When the sun (at midday) passes over either of the cities of the gods, on the Mānasottara mountain (at the cardinal points), his light extends to three cities and two intermediate points:
when situated in an intermediate point, he illuminates two of the cities and three intermediate points (in either case one hemisphere).
From the period of his rise the sun moves with increasing rays until noon, when he proceeds towards his setting with rays diminishing (that is, his heat increases or diminishes in proportion as he advances to, or recedes from, the meridian of any place).
The east and west quarters are so called from the sun's rising and setting there.
As far as the sun shines in front, so far he shines behind and on either hand, illuminating all places except the summit of Meru, the mountain of the immortals;
for when his rays reach the court of Brahmā, which is there situated, they are repelled and driven back by the overpowering radiance which there prevails:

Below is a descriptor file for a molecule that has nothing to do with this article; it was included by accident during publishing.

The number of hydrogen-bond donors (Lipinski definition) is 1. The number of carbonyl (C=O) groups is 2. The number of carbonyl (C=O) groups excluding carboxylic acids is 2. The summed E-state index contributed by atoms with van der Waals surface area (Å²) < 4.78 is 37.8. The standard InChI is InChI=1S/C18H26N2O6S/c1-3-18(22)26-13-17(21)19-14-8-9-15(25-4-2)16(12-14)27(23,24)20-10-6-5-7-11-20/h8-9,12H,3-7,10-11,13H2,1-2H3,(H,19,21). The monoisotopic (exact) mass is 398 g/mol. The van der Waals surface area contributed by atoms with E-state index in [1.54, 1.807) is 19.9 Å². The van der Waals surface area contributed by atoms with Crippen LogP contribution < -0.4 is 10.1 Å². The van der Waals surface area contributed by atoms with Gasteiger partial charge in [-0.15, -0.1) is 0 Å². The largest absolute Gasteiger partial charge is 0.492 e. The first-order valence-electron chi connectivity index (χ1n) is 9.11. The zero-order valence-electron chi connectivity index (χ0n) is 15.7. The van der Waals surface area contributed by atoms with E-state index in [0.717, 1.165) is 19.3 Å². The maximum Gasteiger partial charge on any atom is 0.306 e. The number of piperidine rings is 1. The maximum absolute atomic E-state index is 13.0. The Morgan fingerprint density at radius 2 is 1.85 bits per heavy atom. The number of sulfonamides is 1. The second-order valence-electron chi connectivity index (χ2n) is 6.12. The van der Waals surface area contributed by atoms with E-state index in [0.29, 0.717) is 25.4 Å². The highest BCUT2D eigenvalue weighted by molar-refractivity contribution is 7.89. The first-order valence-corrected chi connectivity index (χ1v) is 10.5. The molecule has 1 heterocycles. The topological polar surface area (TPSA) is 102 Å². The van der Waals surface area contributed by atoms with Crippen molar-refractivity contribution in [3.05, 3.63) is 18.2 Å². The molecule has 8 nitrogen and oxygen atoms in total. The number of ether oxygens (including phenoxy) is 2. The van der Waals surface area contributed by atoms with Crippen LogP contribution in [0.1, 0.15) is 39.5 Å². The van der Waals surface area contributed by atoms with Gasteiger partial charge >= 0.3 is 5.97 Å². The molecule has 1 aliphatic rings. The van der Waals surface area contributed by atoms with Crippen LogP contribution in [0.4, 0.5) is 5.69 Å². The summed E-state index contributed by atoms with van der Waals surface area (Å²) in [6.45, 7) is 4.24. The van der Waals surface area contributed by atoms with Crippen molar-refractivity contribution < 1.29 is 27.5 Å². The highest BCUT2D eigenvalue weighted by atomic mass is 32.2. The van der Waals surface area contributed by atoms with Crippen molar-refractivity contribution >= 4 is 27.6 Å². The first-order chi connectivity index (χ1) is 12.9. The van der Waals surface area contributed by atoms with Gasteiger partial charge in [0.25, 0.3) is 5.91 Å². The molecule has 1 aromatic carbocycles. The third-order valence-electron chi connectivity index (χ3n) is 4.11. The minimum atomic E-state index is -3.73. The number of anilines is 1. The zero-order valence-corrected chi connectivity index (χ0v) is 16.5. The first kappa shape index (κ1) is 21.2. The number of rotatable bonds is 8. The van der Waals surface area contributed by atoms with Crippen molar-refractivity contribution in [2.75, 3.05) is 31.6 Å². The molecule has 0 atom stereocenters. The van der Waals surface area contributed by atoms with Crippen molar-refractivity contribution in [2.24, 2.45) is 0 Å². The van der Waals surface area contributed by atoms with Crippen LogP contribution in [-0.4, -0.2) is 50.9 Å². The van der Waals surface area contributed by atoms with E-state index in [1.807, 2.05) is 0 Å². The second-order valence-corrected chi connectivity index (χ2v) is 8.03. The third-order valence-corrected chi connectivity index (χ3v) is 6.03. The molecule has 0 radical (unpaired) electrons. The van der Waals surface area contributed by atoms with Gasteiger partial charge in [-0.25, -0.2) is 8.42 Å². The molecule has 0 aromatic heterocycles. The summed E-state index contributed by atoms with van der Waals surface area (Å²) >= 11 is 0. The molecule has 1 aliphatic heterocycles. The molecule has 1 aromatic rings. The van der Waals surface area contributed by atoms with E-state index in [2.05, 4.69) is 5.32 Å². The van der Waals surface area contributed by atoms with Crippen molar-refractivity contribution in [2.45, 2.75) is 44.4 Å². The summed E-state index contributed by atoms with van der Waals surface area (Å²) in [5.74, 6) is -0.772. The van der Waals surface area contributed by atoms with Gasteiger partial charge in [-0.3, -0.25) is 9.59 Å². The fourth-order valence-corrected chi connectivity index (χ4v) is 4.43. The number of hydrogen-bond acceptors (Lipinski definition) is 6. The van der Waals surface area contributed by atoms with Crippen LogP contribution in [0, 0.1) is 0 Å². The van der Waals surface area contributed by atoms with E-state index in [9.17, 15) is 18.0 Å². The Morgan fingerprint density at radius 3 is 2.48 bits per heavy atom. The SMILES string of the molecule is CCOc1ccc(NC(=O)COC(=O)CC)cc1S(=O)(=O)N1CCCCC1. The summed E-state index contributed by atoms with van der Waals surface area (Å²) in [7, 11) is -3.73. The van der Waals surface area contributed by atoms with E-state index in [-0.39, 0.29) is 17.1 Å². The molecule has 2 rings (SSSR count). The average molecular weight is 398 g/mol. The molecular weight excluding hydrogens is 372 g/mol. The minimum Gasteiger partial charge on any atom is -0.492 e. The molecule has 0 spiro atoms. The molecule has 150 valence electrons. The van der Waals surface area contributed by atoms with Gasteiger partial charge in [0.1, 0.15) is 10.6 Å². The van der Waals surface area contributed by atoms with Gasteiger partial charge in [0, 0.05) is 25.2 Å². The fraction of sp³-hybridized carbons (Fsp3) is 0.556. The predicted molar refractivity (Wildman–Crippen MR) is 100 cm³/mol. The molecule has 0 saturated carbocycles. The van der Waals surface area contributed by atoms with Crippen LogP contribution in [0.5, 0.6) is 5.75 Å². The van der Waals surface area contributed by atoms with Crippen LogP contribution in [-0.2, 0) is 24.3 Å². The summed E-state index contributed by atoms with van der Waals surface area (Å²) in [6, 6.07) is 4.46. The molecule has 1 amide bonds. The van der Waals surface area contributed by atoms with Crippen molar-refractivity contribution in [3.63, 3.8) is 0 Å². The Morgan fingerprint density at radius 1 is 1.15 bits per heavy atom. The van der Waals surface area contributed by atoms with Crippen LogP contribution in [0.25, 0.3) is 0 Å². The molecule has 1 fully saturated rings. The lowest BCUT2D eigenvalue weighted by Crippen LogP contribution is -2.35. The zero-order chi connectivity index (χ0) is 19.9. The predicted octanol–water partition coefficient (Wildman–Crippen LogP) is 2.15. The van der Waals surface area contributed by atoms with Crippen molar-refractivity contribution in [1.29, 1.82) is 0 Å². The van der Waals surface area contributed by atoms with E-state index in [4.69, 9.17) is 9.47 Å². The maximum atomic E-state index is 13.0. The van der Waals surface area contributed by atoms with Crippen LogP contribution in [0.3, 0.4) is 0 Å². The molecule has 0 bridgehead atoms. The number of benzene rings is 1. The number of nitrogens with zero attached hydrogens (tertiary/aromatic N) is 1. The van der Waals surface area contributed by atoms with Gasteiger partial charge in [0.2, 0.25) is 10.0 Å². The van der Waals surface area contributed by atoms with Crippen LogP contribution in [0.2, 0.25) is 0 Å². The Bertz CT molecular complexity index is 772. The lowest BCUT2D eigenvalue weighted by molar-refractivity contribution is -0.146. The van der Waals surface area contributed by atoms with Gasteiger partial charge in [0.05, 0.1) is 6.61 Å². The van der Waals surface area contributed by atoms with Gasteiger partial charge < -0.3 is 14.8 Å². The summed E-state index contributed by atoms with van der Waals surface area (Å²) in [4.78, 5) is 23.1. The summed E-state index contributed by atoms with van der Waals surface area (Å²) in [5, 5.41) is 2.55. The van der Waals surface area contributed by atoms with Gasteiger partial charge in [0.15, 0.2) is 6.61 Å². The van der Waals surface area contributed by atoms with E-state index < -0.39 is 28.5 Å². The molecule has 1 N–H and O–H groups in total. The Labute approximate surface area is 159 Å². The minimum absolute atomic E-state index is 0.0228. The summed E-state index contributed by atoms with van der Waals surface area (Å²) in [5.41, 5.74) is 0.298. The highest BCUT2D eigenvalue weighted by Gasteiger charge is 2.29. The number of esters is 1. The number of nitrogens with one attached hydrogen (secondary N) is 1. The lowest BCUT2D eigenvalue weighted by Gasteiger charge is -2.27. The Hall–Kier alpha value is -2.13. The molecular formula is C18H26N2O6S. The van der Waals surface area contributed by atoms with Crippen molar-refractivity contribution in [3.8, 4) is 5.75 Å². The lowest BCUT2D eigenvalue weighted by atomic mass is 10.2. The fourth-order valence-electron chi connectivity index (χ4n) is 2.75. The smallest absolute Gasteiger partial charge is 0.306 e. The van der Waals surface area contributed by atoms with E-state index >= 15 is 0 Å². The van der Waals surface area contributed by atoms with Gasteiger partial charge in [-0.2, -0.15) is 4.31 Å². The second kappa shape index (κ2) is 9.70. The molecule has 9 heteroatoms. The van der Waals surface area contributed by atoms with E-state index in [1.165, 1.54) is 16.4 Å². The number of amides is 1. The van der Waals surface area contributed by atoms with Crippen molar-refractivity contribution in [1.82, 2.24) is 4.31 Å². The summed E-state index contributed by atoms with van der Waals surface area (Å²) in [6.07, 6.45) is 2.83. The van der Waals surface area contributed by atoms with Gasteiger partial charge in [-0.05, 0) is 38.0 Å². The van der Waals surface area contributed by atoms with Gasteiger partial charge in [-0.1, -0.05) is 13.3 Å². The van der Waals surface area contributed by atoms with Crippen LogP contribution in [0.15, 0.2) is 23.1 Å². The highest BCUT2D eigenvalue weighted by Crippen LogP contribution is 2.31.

consequently there is always the alternation of day and night, according as the divisions of the continent lie in the northern (or southern) quarter, or inasmuch as they are situated north (or south) of Meru.
The radiance of the solar orb, when the sun has set, is accumulated in fire, and hence fire is visible at a greater distance by night than by day:
during the latter a fourth of the rays of fire blend with those of the sun, and from their union the sun shines with greater intensity by day.
Elemental light, and heat derived from the sun or from fire, blending with each other, mutually prevail in various proportions, both by day and night.
When the sun is present either in the southern or the northern hemisphere, day or night retires into the waters, according as they are invaded by darkness or light:
it is from this cause that the waters look dark by day, because night is within them; and they look white by night, because at the setting of the sun the light of day takes refuge in their bosom.
When the sun has travelled in the centre of Puṣkara a thirtieth part of the circumference of the globe, his course is equal in time to one Muhūrta; and whirling round like the circumference of the wheel of a potter, he distributes day and night upon the earth.
In the commencement of his northern course, the sun passes to Capricorn, thence to Aquarius, thence to Pisces, going successively from one sign of the Zodiac to another.
After he has passed through these, the sun attains his equinoctial movement (the vernal equinox), when he makes the day and night of equal duration.